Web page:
The story so far: Tollon’s quest to slay a dragon has been delayed as he finds his old school devastated by the vanishing sickness. Now read on . . .
When he briefly reappeared from the vanishing sickness, Honorable Dickat Strunstur said “Ovad.” Or something like that. It clearly meant something to him, for he was learned in many fields. But to Honorable Alencar or me? Nothing.
Alesca Alencar thinks it too dangerous for me to stay at the school, and sends me back to the village. She herself stays behind, hoping Strunstur might yet reappear again, or that she might otherwise obtain clues as to what happened to the people who had vanished.
I stop at the more disreputable of the village’s two inns, figuring they are more likely to talk about what was known or rumored about the school. After a fair amount of drinking, and my demonstrating one or two simple magic tricks, the innkeeper and his pals admit that two refugees from the school had made it to town, but had vanished shortly after arriving. And my fellow drinkers assure me that the refugees had really vanished, and not been robbed and murdered, because they admit they are the people who would have committed those crimes.
Oh, and they invite me to rob and murder the village bailiff with them. We’ve all been definitely drinking too much. They take my refusal surprisingly well, and even forget to threaten me not to tell the bailiff.
I decide I might overstay my welcome if I sleep there, so leave and wake up the bailiff at his house instead. The man is the village’s miller, muscular and foul-mouthed. He recognizes me from years ago, when he threw me into the river after I’d played a prank on him. It takes me a while to convince him I’m not playing another prank. I tell him what I know about the school. He tells me the only people he knows of who went out toward the school to see what happened never came back. And he dismisses my warning that some people want to murder him for his money. “Oh, that lot. I’d like to see them try it. I’d smash their brains out against the millstone, except they don’t have any.”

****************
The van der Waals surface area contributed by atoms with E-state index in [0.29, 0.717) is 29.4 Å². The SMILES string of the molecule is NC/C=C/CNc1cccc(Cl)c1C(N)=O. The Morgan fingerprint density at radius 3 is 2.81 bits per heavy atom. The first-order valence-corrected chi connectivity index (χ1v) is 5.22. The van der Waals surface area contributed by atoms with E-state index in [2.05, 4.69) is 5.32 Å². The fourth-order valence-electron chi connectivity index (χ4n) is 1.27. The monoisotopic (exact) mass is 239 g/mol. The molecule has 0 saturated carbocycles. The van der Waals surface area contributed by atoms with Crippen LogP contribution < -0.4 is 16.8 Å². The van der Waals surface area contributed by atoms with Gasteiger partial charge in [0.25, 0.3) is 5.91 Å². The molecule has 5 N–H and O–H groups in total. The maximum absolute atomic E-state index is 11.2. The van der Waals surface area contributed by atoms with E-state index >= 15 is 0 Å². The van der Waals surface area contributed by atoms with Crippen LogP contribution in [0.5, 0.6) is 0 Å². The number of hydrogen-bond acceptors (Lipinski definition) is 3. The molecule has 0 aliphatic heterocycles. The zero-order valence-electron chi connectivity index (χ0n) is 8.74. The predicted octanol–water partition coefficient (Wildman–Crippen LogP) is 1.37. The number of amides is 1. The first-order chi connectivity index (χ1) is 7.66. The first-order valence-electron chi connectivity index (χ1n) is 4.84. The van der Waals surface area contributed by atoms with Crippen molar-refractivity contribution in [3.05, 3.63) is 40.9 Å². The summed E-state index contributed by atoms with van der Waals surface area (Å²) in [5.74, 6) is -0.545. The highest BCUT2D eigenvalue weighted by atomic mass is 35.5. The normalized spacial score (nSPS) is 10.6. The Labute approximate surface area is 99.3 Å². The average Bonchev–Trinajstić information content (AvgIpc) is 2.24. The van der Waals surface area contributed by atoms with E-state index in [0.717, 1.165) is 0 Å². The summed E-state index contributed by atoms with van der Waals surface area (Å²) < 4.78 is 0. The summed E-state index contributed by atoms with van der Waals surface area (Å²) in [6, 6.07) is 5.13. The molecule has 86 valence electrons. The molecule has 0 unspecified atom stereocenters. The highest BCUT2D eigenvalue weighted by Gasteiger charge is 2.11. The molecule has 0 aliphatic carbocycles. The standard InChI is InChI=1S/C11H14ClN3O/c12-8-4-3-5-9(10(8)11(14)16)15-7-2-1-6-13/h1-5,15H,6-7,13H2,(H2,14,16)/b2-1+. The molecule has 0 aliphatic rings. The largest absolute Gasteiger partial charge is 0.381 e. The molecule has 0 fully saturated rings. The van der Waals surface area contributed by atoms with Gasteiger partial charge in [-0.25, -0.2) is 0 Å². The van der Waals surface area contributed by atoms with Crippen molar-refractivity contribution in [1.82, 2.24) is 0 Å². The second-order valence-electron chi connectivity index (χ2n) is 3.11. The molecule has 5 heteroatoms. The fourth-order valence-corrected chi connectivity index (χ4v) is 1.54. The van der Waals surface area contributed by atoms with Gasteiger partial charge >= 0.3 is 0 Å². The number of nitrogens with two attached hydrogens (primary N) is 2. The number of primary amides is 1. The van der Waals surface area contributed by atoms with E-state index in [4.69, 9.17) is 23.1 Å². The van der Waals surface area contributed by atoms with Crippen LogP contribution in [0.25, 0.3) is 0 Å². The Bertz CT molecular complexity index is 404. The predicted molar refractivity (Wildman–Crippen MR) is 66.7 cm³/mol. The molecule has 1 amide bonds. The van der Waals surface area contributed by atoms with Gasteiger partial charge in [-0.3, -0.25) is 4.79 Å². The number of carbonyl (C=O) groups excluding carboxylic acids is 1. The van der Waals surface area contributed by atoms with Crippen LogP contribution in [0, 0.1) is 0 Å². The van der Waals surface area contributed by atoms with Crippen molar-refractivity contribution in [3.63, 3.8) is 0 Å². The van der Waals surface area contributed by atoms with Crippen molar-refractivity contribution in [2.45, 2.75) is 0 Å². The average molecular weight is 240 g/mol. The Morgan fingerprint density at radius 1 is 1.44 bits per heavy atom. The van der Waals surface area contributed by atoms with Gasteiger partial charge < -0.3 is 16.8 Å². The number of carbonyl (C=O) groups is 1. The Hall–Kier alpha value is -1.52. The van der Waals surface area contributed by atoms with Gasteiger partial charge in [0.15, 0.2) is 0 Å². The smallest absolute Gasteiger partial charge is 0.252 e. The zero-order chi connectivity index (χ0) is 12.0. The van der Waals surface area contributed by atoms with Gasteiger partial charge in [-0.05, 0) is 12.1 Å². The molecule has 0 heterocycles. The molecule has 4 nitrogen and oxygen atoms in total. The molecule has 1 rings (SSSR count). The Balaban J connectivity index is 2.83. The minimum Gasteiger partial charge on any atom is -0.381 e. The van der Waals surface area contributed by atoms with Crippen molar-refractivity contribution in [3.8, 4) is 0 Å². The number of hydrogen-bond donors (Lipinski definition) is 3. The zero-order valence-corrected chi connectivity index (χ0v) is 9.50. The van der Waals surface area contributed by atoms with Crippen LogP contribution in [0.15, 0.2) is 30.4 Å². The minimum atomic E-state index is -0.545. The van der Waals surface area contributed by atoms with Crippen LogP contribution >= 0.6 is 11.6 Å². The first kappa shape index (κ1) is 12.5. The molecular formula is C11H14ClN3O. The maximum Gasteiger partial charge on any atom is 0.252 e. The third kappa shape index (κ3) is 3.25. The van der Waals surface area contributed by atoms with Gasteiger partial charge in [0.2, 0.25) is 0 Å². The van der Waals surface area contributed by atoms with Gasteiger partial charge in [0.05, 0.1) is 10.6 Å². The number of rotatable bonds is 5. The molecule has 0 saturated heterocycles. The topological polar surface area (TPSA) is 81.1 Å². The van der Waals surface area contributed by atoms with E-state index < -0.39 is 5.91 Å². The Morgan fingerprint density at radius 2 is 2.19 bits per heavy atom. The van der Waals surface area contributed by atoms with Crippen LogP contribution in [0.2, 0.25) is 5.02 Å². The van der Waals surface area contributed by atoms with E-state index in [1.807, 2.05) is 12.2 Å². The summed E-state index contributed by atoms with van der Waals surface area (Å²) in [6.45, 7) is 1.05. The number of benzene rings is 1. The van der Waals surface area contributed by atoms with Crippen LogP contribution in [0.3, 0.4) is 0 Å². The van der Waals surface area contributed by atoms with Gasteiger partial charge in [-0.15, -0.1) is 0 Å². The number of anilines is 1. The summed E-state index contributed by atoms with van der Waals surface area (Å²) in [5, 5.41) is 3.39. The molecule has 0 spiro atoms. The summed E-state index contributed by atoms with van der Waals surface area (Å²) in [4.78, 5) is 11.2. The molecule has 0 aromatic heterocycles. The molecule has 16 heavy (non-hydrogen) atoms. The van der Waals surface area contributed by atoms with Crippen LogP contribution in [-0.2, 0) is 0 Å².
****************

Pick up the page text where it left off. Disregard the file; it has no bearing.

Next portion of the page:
One doesn’t make good mileage on the road at night. So I lost a day, two days, really. It’s four days later I finally ride into Velgard, to the home I grew up in. Well, house; it wasn’t much of a home after my mother died. My brothers all picked on me (save Zarsin) because I was the smallest and smartest. And my father thought me mostly useless for the same reason. He couldn’t believe his good luck when Sarton asked to take me as an apprentice.
I’m in luck: four of my six brothers and four of my six sisters have moved out. My father, stepmother, and eldest brother all offer me a cold welcome. The twins, Zarsin and Zarsa, have never been interested in anyone other than themselves, so they just smile at me in unison and go back to staring into each other’s eyes. The only one who’s happy to see me is Jallia. And I am happy to see her.
Jallia has my coloring, the only one of my siblings who does, which has always been sort of a bond between us. She’s lively, smart, and has a wicked sense of humor. With so many of our siblings gone, she has a room of her own, where we go after supper to talk for hours. Much of it is just catching up. Jallia is changing from a girl to a woman, and she’s starting to turn heads. And we even talk about that sort of thing, which to my surprise I don’t find embarrassing, even though Jallia is my sister.
And then Jallia casually asks, “Tollon, why are there two women haunting you?”
(To be continued . . .)